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A multi-environmental source approach to explore associations between metals exposure and olfactory identification among school-age children residing in northern Italy

Abstract

Background

Metal exposures can adversely impact olfactory function. Few studies have examined this association in children. Further, metal exposure occurs as a mixture, yet previous studies of metal-associated olfactory dysfunction only examined individual metals. Preventing olfactory dysfunctions can improve quality of life and prevent neurodegenerative diseases with long-term health implications.

Objective

We aimed to test the association between exposure to a mixture of 12 metals measured in environmental sources and olfactory function among children and adolescents residing in the industrialized province of Brescia, Italy.

Methods

We enrolled 130 children between 6 and 13 years old (51.5% females) and used the “Sniffin’ Sticks” test to measure olfactory performance in identifying smells. We used a portable X-ray fluorescence instrument to determine concentrations of metals (arsenic (As), calcium, cadmium (Cd), chromium, copper, iron, manganese, lead (Pb), antimony, titanium, vanadium and zinc) in outdoor and indoor deposited dust and soil samples collected from participants’ households. We used an extension of weighted quantile sum (WQS) regression to test the association between exposure to metal mixtures in multiple environmental media and olfactory function adjusting for age, sex, socio-economic status, intelligence quotient and parents’ smoking status.

Results

A higher multi-source mixture was significantly associated with a reduced Sniffin’ Sticks identification score (β = −0.228; 95% CI −0.433, −0.020). Indoor dust concentrations of Pb, Cd and As provided the strongest contributions to this association (13.8%, 13.3% and 10.1%, respectively). The metal mixture in indoor dust contributed more (for 8 metals out of 12) to the association between metals and olfactory function compared to soil or outdoor dust.

Impact statement

Among a mixture of 12 metals measured in three different environmental sources (soil, outdoor and indoor dust), we identified Pb, Cd and As measured in indoor dust as the main contributors to reduced olfactory function in children and adolescents residing in an industrialized area. Exposure to indoor pollution can be effectively reduced through individual and public health interventions allowing to prevent the deterioration of olfactory functions. Moreover, the identification of the factors that can deteriorate olfactory functions can be a helpful instrument to improve quality of life and prevent neurodegenerative diseases as long-term health implications.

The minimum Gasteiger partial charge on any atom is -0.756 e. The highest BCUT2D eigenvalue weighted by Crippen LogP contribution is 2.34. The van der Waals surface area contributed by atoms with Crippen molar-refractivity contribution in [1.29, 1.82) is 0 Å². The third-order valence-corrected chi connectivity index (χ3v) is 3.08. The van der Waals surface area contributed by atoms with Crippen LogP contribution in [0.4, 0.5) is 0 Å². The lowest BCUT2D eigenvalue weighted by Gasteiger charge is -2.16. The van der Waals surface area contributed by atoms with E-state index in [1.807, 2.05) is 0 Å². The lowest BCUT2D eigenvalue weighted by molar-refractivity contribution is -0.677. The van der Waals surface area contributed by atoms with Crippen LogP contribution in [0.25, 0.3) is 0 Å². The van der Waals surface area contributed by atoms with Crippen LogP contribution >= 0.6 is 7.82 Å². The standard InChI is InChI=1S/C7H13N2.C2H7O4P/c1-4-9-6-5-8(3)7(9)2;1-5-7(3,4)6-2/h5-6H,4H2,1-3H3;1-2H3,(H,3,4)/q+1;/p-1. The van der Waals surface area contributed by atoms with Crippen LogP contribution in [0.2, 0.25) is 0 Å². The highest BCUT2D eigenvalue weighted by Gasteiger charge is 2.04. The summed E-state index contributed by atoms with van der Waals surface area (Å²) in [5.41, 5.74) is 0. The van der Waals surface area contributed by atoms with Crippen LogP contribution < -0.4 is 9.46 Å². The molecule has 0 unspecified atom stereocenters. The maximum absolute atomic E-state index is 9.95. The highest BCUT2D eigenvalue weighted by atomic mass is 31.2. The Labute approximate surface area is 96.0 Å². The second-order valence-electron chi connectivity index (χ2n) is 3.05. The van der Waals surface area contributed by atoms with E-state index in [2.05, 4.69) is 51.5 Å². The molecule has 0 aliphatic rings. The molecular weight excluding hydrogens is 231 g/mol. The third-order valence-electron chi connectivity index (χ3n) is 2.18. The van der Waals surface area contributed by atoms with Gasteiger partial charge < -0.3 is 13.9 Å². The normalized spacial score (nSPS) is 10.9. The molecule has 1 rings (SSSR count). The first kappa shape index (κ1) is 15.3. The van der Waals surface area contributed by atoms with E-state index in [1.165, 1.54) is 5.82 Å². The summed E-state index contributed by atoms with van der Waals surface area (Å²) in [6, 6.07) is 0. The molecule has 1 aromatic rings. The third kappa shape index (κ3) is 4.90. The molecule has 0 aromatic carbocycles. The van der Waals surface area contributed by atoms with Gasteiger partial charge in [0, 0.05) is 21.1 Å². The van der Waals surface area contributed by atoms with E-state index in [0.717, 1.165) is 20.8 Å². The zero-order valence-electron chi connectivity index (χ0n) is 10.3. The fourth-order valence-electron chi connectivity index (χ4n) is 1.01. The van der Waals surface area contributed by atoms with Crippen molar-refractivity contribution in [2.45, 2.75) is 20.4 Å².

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Fig. 1: WQS approach to examine associations between multiple metals in three matrices and olfactory function.
Fig. 2: Distribution of the log-transformed metal concentrations by environmental sources.
Fig. 3: Spearman correlation matrix of the 12 metals measured in the 3 environmental sources and dendrogram that identifies 3 clusters based on the correlation matrix.
Fig. 4: Associations between multiple metals in each environmental matrix and olfactory function.
Fig. 5: Box plots of the weight estimates of each metal obtained by the MSEs and WQS regressions.
Fig. 6: Contribution of metals measured in the three environmental sources estimated by the MSEs WQS regression.
Fig. 7: Associations (β coefficients and 95% confidence intervals) of As and Pb in each environmental source concentration with the Sniffin’ identification score.

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Data availability

Data are available from the corresponding author on reasonable request.

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Acknowledgements

We would like to thank all the participating children and their families for their outstanding contribution to this study.

Funding

SR work was funded by the Italian Ministry of University and Research through its program Programma Operativo Nazionale “Ricerca e Innovazione” 2014–2020 (PON R&I FSE-REACT EU), Azione IV.4 “Contratti di ricerca su tematiche dell’innovazione”.

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SR: study design, manuscript drafting, data analysis and interpretation. CvT: study design, manuscript drafting and data interpretation. RGL: study design and manuscript drafting. DRS: study design and revised manuscript. MP: data acquisition and revised manuscript. LB: study design and revised manuscript. PC: data acquisition and revised manuscript. FB: data acquisition and revised manuscript. AP: data acquisition. GC: data acquisition. ER: data interpretation and revised manuscript. SI: data acquisition. EO: data acquisition. SC: data interpretation and revised manuscript. MR: data interpretation and revised manuscript. ROW: study design and revised manuscript. BCH: study design and revised manuscript. MKH: study design, data interpretation and manuscript drafting. DP: study design and manuscript drafting. All authors have read and approved the final manuscript.

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Correspondence to Stefano Renzetti.

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Renzetti, S., van Thriel, C., Lucchini, R.G. et al. A multi-environmental source approach to explore associations between metals exposure and olfactory identification among school-age children residing in northern Italy. J Expo Sci Environ Epidemiol (2024). https://doi.org/10.1038/s41370-024-00687-6

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